Ukraine and the Contest of Global Stamina

The conflict’s long-run trajectory seems increasingly likely to be shaped by whether the United States and its allies can maintain their military, political and financial commitments to holding off Russia.

WASHINGTON — Another day, another weapons shipment: On Friday, the Pentagon announced a new transfer of precision-guided shells and multiple rocket launchers to Ukraine, the latest armaments heading east. But will there come a day when that system begins to slow?

More than four months after Russia invaded Ukraine, a war that was expected to be a Russian blitzkrieg only to turn into a debacle for Moscow has now evolved into a battle of inches with no end in sight, a geopolitical stamina contest in which President Vladimir V. Putin is gambling that he can outlast a fickle, impatient West.

President Biden has vowed to stand with Ukraine for “as long as it takes,” but neither he nor anyone else can say how long that will be or how much more the United States and its allies can do over that distance, short of direct military intervention. At some point, officials acknowledge, U.S. and European stocks of weapons will run low; while the United States has authorized $54 billion in military and other assistance, no one expects another $54 billion check when that runs out.

So Mr. Biden and his team are searching for a long-term strategy at a time when the White House sees the dangers of escalation increasing, the prospect for a negotiated settlement still far-off and public weariness beginning to set in at home and abroad.

“I worry about the fatigue factor of the public in a wide range of countries because of the economic costs and because there are other pressing concerns,” said Senator Chris Coons, Democrat of Delaware and a close ally of Mr. Biden’s who attended the NATO summit meeting in Madrid last week.

“I think we need to be determined and continue to support Ukraine,” said Mr. Coons, a member of the Senate Foreign Relations Committee. “Exactly how long this will go, exactly what the trajectory will be, we don’t know right now. But we know if we don’t continue to support Ukraine, the outcome for the U.S. will be much worse.”

While the fighting lately has focused mainly on a crescent in eastern and southern Ukraine, the White House worries it could easily spiral out of control. A recent missile strike on a shopping center in central Ukraine suggested that Moscow was running low on precision weaponry and increasingly turning to less sophisticated armaments that could hit unintended targets — potentially even across the border, in NATO allies like Poland or Romania. And American officials worry that Mr. Putin may resort to tactical nuclear weapons to break out of the box he faces on the battlefield.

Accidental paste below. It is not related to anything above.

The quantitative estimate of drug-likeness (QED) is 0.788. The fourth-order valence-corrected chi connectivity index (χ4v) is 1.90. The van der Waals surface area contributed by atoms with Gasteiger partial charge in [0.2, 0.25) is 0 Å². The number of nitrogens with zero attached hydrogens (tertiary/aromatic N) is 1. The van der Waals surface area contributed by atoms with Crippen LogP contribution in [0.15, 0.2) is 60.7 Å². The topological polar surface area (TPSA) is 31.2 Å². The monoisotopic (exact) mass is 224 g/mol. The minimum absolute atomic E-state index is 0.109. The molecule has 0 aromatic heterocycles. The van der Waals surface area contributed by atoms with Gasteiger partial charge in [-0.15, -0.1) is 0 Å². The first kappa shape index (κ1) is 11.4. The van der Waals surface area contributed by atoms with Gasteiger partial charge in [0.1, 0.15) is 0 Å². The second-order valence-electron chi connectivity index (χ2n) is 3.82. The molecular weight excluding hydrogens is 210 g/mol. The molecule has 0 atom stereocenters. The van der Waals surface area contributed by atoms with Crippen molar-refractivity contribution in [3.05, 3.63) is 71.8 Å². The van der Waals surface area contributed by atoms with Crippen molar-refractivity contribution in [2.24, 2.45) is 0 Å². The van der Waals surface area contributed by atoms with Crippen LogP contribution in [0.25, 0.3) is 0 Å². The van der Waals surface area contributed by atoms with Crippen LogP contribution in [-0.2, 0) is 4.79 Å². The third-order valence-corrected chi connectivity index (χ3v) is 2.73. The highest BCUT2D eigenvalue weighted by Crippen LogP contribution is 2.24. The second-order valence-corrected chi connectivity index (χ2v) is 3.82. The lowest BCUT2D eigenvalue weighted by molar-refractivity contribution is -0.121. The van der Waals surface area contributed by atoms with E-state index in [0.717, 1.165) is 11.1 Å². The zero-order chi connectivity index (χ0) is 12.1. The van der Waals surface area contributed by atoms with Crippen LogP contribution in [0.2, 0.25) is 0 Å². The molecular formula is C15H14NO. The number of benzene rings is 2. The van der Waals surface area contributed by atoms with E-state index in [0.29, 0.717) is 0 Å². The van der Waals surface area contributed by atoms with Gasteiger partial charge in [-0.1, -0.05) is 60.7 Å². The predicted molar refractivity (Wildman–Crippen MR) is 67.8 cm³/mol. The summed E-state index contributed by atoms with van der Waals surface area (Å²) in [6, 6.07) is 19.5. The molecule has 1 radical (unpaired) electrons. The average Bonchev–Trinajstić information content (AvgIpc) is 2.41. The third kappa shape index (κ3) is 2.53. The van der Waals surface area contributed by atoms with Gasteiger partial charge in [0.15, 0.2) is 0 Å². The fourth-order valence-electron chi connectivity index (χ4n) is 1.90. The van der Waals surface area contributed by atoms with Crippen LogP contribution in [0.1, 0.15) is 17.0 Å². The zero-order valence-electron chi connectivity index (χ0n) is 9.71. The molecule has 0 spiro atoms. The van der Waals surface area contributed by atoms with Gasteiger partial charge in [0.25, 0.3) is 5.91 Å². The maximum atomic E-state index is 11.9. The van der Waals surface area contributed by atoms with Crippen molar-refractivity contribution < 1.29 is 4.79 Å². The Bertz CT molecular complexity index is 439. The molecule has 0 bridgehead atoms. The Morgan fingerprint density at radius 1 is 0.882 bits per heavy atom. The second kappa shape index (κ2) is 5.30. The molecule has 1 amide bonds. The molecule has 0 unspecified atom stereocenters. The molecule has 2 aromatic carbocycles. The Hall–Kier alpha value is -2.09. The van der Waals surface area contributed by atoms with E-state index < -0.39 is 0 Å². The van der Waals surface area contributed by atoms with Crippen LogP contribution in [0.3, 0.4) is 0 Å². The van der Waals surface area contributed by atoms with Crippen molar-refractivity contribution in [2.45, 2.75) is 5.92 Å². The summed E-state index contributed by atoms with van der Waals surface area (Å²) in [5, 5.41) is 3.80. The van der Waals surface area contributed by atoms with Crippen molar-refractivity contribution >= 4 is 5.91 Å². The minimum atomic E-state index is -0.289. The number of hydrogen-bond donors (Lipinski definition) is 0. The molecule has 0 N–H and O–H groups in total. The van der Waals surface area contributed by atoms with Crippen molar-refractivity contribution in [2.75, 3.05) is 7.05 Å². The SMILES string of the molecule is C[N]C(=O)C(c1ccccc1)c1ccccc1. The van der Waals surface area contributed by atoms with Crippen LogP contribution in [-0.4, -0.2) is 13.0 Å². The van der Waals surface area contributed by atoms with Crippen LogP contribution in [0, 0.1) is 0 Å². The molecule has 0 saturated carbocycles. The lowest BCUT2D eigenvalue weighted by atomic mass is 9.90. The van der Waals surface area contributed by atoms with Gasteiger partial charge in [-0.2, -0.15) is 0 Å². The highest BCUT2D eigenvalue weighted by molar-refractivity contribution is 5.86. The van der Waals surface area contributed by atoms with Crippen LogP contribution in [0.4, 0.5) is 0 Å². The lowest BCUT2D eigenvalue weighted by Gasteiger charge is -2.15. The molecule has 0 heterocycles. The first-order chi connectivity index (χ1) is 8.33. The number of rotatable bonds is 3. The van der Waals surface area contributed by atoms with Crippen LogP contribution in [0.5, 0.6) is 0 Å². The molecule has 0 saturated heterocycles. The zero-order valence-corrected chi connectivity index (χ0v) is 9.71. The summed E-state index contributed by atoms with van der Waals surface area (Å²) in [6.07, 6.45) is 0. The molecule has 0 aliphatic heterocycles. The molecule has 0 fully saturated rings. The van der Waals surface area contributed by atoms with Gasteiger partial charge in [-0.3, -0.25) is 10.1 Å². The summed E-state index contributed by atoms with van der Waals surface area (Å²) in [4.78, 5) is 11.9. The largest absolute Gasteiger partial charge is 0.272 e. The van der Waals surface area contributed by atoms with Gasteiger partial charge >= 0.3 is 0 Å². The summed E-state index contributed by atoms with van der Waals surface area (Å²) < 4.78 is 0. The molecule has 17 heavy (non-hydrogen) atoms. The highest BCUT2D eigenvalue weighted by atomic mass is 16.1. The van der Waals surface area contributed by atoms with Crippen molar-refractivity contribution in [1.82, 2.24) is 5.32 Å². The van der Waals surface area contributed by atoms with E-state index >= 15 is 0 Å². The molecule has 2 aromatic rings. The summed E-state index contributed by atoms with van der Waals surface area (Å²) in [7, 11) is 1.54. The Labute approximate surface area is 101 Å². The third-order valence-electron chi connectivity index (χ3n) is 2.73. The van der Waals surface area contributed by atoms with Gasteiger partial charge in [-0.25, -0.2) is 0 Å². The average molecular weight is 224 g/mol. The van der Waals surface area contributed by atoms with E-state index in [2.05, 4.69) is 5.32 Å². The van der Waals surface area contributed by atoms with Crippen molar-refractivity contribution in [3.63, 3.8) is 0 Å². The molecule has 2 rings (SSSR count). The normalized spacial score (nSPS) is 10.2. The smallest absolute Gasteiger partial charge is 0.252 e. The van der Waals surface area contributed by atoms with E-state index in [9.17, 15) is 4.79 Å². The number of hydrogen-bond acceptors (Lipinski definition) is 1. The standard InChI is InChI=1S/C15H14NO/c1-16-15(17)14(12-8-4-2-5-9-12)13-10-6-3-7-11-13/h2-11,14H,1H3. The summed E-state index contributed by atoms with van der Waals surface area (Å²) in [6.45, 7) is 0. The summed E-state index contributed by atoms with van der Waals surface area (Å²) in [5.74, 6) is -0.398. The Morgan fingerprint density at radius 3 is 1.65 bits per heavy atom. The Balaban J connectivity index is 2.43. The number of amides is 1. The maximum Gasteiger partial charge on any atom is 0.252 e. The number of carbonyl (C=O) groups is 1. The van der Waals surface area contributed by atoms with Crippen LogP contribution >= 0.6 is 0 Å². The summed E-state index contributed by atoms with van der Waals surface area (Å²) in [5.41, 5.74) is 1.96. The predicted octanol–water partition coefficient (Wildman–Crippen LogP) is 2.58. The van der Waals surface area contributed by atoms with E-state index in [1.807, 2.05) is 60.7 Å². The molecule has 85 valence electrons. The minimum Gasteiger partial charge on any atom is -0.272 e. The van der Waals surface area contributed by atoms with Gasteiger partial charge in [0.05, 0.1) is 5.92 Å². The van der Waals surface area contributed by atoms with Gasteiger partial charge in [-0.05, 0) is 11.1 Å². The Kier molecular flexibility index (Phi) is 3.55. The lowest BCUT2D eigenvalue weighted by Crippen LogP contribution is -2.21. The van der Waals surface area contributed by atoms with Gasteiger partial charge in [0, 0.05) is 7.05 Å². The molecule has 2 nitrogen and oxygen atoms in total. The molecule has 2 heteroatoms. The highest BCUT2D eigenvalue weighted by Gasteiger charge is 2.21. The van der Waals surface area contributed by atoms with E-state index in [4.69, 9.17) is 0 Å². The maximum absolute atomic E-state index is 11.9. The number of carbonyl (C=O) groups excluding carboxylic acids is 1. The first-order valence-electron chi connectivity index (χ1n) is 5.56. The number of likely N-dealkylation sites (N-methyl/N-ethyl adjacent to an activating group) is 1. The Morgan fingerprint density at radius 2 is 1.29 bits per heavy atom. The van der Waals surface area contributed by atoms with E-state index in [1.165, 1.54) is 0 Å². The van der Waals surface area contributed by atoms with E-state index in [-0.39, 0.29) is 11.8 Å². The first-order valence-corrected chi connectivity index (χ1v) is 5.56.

Indeed, the Biden administration has concluded that the Russian leader still wants to widen the war and try again to seize Kyiv, the Ukrainian capital. “We think he has effectively the same political goals that we had previously, which is to say that he wants to take most of Ukraine,” Avril D. Haines, the director of national intelligence, said at a conference last week.

Mr. Putin almost seemed to confirm that on Thursday, when he warned that he had more expansive options available. “Everybody should know that, largely speaking, we haven’t even yet started anything in earnest,” he told parliamentary leaders in Moscow.

“We are hearing that they want to defeat us on the battlefield,” Mr. Putin added. “Let them try.”

U.S. officials, who spoke on the condition of anonymity to discuss strategy deliberations, are urging the Ukrainians to consolidate their forces at the front. But Ukraine’s leaders want to go further and mass enough personnel to mount a counteroffensive to retake territory, a goal that American officials support in theory even if they are dubious about the Ukrainians’ capacity to dislodge the Russians. President Volodymyr Zelensky of Ukraine told Group of 7 leaders last week that he wanted the war over by the end of the year. But there are serious doubts in Washington about whether that is possible militarily.

The Biden administration does not want to be seen pressuring Mr. Zelensky to negotiate a deal with the Kremlin at the risk of rewarding armed aggression, but officials and analysts said it would be hard to sustain the same level of material support as war fatigue grows on both sides of the Atlantic. Military aid passed by Congress is expected to last into the second quarter of next year, by some estimates, but the question is how long current supplies of weapons and ammunition can last without degrading the military readiness of the United States.